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The rising dollar (and the falling euro and yen) has been enough to stall the emerging economy stock markets that have outperformed the U.S. Standard & Poor’s 500 stock index since this huge rally began on March 9.

The “stall” is just that. Emerging economy stock market indexes have simply stopped moving up. They certainly haven’t yet tumbled enough to present opportunistic investors with a lot of bargain buys.

But considering the degree of out-performance since March 9—the iShares MSCI Emerging Markets Index ETF (EEM) was up 100.3% from March 9 as of the close on December 16 versus a mere 56.2% gain for the S&P 500 during that period—even a stall is a significant change.

Here’s what the stall looks like.

Since closing at 1110.32 on November 17 the Standard & Poor’s 500 has moved all the way down to 1109.18 at the close on December 16. That’s a drop of 1.14 points.

In that same period the iShares MSCI Emerging Markets ETF has dropped 0.74 points. The Claymore/BNY Mellon BRIC ETF (EEB) is down 0.8 points. And the iShares MSCI Brazil Index ETF (EWZ) is down 0.66 points.

As I said, a stall.

I’ve written two posts lately on the reasons that the U.S. dollar is rallying against the euro and the yen. (You can read those posts on the yen here and on the euro here .) The world is, in fact, facing two simultaneous currency crises (with a small “c” I’d add—no panic, please) and that is to the dollar’s benefit.

At a time of crisis traders and investors seek the relative greater safety of U.S.-dollar denominated investments. That isn’t yet translating into wholesale moves out of emerging economy stock markets and into dollar-denominated financial markets because 1) the two crises are both newcomers and traders seem inclined to just wait it out, and 2) traders may be inclined to sell emerging market assets but I think they’re leaving that money in cash so that they say “How high, sir?” when the market yells “Jump back in.”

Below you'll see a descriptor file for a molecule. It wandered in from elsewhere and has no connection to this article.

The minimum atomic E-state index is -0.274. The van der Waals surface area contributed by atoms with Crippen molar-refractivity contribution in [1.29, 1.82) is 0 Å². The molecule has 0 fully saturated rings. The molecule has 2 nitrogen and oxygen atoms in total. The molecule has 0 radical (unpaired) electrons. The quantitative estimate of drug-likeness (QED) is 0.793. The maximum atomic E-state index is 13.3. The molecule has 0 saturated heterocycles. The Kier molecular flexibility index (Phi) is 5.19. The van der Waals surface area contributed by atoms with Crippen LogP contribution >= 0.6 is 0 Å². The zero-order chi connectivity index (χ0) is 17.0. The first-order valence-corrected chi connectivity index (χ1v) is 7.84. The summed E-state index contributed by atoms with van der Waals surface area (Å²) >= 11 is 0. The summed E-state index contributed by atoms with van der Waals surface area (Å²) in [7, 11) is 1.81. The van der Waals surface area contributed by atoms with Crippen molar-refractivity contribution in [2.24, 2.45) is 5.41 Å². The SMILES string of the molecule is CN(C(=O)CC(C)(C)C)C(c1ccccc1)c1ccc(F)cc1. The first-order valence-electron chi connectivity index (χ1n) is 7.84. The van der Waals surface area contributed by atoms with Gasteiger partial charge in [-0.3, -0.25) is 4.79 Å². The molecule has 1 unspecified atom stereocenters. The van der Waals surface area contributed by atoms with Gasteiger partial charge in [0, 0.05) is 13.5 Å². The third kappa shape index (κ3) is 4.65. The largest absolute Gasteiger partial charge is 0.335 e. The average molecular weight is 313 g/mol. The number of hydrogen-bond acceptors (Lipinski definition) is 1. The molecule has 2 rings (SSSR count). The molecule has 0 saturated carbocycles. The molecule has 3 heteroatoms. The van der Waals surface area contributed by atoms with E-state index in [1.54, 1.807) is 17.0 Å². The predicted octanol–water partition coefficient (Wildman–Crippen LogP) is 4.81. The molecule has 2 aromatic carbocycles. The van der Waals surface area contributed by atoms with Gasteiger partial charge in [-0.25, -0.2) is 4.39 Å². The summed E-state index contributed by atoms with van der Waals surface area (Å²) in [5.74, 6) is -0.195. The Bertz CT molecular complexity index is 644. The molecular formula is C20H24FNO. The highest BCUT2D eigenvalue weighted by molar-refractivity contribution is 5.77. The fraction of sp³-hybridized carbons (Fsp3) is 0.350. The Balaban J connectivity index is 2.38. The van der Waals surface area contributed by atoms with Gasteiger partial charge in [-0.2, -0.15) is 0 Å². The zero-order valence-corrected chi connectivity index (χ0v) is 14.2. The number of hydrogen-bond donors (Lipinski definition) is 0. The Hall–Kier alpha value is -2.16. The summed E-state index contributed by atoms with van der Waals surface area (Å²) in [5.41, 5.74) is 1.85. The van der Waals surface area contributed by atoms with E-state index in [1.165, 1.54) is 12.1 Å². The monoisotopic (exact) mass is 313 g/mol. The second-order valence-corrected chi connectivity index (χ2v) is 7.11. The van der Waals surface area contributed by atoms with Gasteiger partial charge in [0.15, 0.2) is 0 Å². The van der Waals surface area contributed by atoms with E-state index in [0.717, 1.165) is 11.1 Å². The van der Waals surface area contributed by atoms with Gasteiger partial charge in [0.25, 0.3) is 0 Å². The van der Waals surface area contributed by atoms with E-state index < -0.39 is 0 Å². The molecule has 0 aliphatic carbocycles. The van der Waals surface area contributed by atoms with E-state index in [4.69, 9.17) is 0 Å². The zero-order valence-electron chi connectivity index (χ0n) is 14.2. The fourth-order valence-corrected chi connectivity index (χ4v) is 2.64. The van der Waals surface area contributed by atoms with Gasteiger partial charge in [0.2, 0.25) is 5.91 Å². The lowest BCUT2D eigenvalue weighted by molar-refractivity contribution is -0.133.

If the twin currency crises continue for a few weeks, however—especially if the euro crisis continues with no signs of resolution and some signs of getting worse—the stall in emerging economy stock markets could turn into an actual decline.

I’d consider any such drop in these markets a buying opportunity since nothing in the current currency chaos changes the long-term out performance of these economies over the world’s developed economies.

I’m not rooting for a pull back. I’ve got money in emerging market stocks. But if one does develop, I plan to be ready to jump on the opportunity.

One stock I’ve got my eye on is Vale (VALE), the big Brazilian iron and nickel producer. The shares are down just 0.15 points since November 17 but they do look like they have stalled. Another stock I’m watching is Sociedad Quimica y Minera Chile (SQM).  The company produces about 65% of the lithium that comes out of the SalarAtacama region of Chile. Recoverable reserves at that lake make up 20% of the world’s known reserves. (I wrote about the company in September 8 post ) The shares are down 0.16 points since November 17.